The Inauguration of the King – Mark 1:9-13 (pt. 4)

b. The affirmation of the Father

In verse 11 Mark tells us that “a voice came from heaven.” And this voice said: “you are my beloved son; with you I am well pleased.” This is clearly the voice of God the Father, and He is affirming the fact that Jesus is His Son with who he is well pleased. Additionally, this is confirmation that Jesus is the chosen Messiah. In Isaiah 42:1 the Lord spoke through Isaiah and described the coming Messiah in this way:

Behold my servant, whom I uphold, my chosen, in whom my soul delights;

This is very similar language to what we find in Mark. In fact, the second half of this verse goes onto say:

I have put my Spirit upon him; he will bring forth justice to the nations.

From this we see that the Father will be pleased with the Messiah, and will put His Spirit upon Him. This is exactly what we find in Mark, and confirms that Jesus is the Messiah and that the dove was the Holy Spirit. Because of the significance of this statement it deserves a closer look.
The Father first says that Jesus is His beloved Son (Psalm 2:7). In this we find one of the clearest examples of the biblical teaching of the Trinity. That is, there is one God who exists eternally in persons—The Father, The Son, and The Holy Spirit. Each member of this Trinity is God, and as such possesses the Divine nature along with all of its attributes. Each member is equally God in every way; however each is also a distinct personal expression of that Divine nature. So there is one God expressed in three persons. Therefore, when the Father declares Jesus to be His son it means that Jesus is a part of this Trinity—He is God. He existed along with the Father and the Spirit in eternity past, and all three possess the same Divine nature. Although He is of the same nature as the Father and the Spirit, the Son is distinguished by his role (as is the case with each member of the Trinity). Specifically, the Son role is distinguished by His submission to the Father. In this case this submission is seen in Jesus’ willingness to take on the limitations of man in order to make salvation available. It is because of this submission that the Father also says that He is “well pleased with the Son.” Before the foundation of the world the Father chose the Son to be the Messiah who would come and save sinners from wrath. The Son accepted this ministry, and publicly submitted Himself to it by being baptized. This of course pleased the Father, and He in turn publicly anointed the Son with the Holy Spirit to confirm Jesus to be the Messiah and equip Him for His work. This is quite an amazing passage, because in it we get to see the inner-workings of Trinity – all three persons working together for our salvation. In light of this work it is not surprising that Paul would pen these words in Ephesians 1:3-14:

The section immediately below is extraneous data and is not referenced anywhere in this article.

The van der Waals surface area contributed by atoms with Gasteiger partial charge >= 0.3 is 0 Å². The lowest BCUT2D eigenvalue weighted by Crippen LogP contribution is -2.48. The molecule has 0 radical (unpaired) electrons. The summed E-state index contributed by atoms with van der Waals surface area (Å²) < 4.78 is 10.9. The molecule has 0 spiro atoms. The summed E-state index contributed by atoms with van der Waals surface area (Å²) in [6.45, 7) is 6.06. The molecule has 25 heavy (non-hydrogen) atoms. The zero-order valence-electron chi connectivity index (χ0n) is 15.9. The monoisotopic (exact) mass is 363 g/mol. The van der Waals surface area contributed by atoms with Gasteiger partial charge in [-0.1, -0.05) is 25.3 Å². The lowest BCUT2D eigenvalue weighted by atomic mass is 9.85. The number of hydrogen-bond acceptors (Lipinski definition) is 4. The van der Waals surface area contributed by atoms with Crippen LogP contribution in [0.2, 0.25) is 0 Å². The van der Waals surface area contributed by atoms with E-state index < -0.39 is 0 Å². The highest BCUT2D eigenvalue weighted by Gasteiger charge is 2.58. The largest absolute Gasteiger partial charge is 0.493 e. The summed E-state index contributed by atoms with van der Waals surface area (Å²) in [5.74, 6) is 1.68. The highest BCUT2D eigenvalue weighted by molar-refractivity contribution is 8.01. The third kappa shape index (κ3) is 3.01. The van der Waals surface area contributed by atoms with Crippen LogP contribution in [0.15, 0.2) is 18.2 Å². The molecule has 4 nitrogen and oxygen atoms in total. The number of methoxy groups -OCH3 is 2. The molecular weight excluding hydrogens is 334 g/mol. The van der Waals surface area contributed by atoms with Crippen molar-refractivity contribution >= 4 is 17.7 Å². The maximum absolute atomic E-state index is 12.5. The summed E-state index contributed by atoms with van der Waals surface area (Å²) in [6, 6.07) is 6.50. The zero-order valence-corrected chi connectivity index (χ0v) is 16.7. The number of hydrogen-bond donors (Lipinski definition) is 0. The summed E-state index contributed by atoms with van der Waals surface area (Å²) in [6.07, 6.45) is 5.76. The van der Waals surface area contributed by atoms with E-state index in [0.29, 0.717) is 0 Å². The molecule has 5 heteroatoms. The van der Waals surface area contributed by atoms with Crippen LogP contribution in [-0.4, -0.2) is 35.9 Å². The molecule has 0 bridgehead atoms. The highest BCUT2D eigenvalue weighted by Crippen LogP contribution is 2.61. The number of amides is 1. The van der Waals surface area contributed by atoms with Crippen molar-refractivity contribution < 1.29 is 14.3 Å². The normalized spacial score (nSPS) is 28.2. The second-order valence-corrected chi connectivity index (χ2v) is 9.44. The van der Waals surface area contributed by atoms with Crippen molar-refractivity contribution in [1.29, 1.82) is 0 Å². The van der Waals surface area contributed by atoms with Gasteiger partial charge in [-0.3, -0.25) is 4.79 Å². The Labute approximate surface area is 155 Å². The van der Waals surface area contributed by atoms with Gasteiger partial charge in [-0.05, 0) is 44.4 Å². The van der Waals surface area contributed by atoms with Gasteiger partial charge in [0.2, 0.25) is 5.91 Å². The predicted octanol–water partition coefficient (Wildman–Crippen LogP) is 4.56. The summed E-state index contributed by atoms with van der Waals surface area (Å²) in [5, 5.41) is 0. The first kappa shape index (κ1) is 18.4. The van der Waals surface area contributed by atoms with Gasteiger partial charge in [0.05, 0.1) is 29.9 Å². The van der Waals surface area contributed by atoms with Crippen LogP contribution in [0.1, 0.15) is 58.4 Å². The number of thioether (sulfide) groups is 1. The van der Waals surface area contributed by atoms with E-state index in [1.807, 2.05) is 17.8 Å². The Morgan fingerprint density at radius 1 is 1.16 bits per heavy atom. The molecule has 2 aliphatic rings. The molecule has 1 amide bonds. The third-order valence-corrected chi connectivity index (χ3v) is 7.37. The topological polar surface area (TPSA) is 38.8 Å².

Blessed be the God and Father of our Lord Jesus Christ, who has blessed us in Christ with every spiritual blessing in the heavenly places, even as he chose us in him before the foundation of the world, that we should be holy and blameless before him. In love he predestined us for adoption as sons through Jesus Christ, according to the purpose of his will, to the praise of his glorious grace, with which he has blessed us in the Beloved. In him we have redemption through his blood, the forgiveness of our trespasses, according to the riches of his grace, which he lavished upon us, in all wisdom and insight making known to us the mystery of his will, according to his purpose, which he set forth in Christ as a plan for the fullness of time, to unite all things in him, things in heaven and things on earth. In him we have obtained an inheritance, having been predestined according to the purpose of him who works all things according to the counsel of his will, so that we who were the first to hope in Christ might be to the praise of his glory. In him you also, when you heard the word of truth, the gospel of your salvation, and believed in him, were sealed with the promised Holy Spirit, who is the guarantee of our inheritance until we acquire possession of it, to the praise of his glory.